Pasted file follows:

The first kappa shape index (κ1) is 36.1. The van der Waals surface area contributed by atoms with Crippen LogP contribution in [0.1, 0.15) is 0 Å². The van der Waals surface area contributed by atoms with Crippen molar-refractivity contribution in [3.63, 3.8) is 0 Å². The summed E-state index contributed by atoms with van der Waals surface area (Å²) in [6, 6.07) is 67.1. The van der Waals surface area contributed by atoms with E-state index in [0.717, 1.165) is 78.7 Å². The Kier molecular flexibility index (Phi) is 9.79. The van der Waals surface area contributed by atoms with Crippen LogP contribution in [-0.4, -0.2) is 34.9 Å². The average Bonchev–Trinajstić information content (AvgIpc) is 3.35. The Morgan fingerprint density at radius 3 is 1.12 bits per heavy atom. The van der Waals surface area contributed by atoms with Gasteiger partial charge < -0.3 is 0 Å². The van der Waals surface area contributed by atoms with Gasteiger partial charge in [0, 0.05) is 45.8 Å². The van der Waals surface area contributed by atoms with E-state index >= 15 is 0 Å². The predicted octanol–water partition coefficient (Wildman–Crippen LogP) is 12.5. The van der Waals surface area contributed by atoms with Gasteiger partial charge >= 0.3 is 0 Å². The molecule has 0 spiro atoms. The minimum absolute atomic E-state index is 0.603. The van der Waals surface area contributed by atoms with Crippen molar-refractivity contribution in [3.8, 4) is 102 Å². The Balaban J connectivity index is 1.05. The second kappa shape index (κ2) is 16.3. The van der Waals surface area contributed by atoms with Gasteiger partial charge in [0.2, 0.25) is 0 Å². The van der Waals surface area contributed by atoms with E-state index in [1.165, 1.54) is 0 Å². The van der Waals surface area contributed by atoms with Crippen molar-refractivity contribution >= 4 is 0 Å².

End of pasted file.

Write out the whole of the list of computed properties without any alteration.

The first kappa shape index (κ1) is 36.1. The van der Waals surface area contributed by atoms with Crippen LogP contribution in [0.1, 0.15) is 0 Å². The van der Waals surface area contributed by atoms with Crippen molar-refractivity contribution in [3.63, 3.8) is 0 Å². The summed E-state index contributed by atoms with van der Waals surface area (Å²) in [6, 6.07) is 67.1. The van der Waals surface area contributed by atoms with E-state index in [0.717, 1.165) is 78.7 Å². The Kier molecular flexibility index (Phi) is 9.79. The van der Waals surface area contributed by atoms with Crippen LogP contribution in [-0.4, -0.2) is 34.9 Å². The average Bonchev–Trinajstić information content (AvgIpc) is 3.35. The Morgan fingerprint density at radius 3 is 1.12 bits per heavy atom. The van der Waals surface area contributed by atoms with Gasteiger partial charge < -0.3 is 0 Å². The van der Waals surface area contributed by atoms with Gasteiger partial charge in [0, 0.05) is 45.8 Å². The van der Waals surface area contributed by atoms with E-state index >= 15 is 0 Å². The predicted octanol–water partition coefficient (Wildman–Crippen LogP) is 12.5. The van der Waals surface area contributed by atoms with Gasteiger partial charge >= 0.3 is 0 Å². The molecule has 0 spiro atoms. The minimum absolute atomic E-state index is 0.603. The van der Waals surface area contributed by atoms with Crippen molar-refractivity contribution in [3.8, 4) is 102 Å². The Balaban J connectivity index is 1.05. The second kappa shape index (κ2) is 16.3. The van der Waals surface area contributed by atoms with Gasteiger partial charge in [0.2, 0.25) is 0 Å². The van der Waals surface area contributed by atoms with E-state index in [1.165, 1.54) is 0 Å². The van der Waals surface area contributed by atoms with Crippen molar-refractivity contribution >= 4 is 0 Å².